|Welcome to the Creative World of Jeffrey Paul Baumgartner!||
Your newsletter on applied creativity, imagination, ideas and innovation in business.
Tuesday, 20 November 2007
Hello and welcome to another issue of Report 103, your fortnightly newsletter on creativity, imagination, ideas and innovation in business.
As always, if you have news about creativity, imagination, ideas, or innovation please feel free to forward it to me for potential inclusion in Report103. Your comments and feedback are also always welcome.
Information on unsubscribing, archives, reprinting articles, etc can be found at the end of this newsletter.
IDEA MANAGEMENT IS FOR WINNERS
A lot of people in the innovation business attach RoI (return on investment) figures to innovation processes and tools. This is particularly the case with idea management which is understandable. After all, few businesses are likely to invest in a business tool that does not promise a positive and significant RoI. However, RoI is not the reason you should invest in an idea management process.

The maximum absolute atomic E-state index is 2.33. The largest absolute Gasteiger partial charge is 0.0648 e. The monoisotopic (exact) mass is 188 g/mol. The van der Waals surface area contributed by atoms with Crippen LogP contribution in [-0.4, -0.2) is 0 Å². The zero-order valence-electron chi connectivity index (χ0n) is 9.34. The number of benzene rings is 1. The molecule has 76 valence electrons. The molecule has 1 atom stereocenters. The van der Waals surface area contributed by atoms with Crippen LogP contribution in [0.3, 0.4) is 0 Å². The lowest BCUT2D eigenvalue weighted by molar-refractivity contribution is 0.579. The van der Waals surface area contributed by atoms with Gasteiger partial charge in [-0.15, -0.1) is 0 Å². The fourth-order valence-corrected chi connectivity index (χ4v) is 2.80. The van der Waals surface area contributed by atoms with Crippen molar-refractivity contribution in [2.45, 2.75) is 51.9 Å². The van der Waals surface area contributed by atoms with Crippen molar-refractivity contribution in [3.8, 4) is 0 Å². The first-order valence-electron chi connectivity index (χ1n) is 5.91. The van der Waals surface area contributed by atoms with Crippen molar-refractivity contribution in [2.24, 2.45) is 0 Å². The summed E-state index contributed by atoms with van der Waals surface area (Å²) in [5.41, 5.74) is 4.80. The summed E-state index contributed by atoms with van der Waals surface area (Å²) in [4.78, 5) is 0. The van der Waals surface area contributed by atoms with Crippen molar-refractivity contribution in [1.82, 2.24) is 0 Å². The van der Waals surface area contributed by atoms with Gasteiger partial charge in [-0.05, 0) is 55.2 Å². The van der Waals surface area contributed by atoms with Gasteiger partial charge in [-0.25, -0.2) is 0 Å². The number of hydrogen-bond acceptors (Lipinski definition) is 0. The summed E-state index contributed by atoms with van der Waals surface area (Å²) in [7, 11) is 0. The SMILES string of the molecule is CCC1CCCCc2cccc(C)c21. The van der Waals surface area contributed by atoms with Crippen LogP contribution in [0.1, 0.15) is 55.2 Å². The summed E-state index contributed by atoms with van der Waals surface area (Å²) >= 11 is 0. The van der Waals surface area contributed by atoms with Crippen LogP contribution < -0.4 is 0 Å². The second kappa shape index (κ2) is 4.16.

No. The reason you should invest time and budget into an idea management initiative is in order to keep ahead of the competition and increase that lead over time. And if you are not already ahead of the competition, it is imperative that you launch an idea management initiative as soon as you can – before your competitors increase their lead.
Keeping ahead of the competition essentially guarantees you increased profitability. A very strong lead almost inevitably allows you to earn larger margins on your sales. Microsoft earns huge profit margins – well in excess of 70% - on their Windows and Office software products. That's because there are no competing products that are even close in the market place (Open source fans do not need to remind me about OpenOffice. I use it myself. But it is not yet a viable competitor to MS Office in the marketplace). It goes without saying that increased profitability and higher margins normally translate into very attractive RoI figures.
Followers Are Never Leaders